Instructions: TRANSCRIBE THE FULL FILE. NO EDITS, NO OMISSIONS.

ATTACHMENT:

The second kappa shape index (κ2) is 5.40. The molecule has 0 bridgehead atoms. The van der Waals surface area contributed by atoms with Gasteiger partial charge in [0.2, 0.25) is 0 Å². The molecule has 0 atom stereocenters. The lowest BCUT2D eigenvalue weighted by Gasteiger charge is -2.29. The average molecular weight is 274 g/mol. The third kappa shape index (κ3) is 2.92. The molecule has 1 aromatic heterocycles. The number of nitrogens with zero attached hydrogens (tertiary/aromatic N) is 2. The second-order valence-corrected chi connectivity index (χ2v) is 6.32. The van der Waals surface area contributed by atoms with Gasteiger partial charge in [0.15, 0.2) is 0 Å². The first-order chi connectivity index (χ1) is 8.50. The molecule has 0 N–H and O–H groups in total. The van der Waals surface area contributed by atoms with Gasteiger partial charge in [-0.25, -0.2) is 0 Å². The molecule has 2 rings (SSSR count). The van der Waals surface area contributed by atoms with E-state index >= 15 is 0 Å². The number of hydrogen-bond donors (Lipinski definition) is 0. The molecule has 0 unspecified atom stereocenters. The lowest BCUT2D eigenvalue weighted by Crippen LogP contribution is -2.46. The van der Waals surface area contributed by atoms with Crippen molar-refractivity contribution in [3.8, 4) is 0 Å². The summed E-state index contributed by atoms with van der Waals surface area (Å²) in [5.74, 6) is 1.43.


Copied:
The second kappa shape index (κ2) is 5.40. The molecule has 0 bridgehead atoms. The van der Waals surface area contributed by atoms with Gasteiger partial charge in [0.2, 0.25) is 0 Å². The molecule has 0 atom stereocenters. The lowest BCUT2D eigenvalue weighted by Gasteiger charge is -2.29. The average molecular weight is 274 g/mol. The third kappa shape index (κ3) is 2.92. The molecule has 1 aromatic heterocycles. The number of nitrogens with zero attached hydrogens (tertiary/aromatic N) is 2. The second-order valence-corrected chi connectivity index (χ2v) is 6.32. The van der Waals surface area contributed by atoms with Gasteiger partial charge in [0.15, 0.2) is 0 Å². The first-order chi connectivity index (χ1) is 8.50. The molecule has 0 N–H and O–H groups in total. The van der Waals surface area contributed by atoms with Gasteiger partial charge in [-0.25, -0.2) is 0 Å². The molecule has 2 rings (SSSR count). The van der Waals surface area contributed by atoms with E-state index >= 15 is 0 Å². The number of hydrogen-bond donors (Lipinski definition) is 0. The molecule has 0 unspecified atom stereocenters. The lowest BCUT2D eigenvalue weighted by Crippen LogP contribution is -2.46. The van der Waals surface area contributed by atoms with Crippen molar-refractivity contribution in [3.8, 4) is 0 Å². The summed E-state index contributed by atoms with van der Waals surface area (Å²) in [5.74, 6) is 1.43.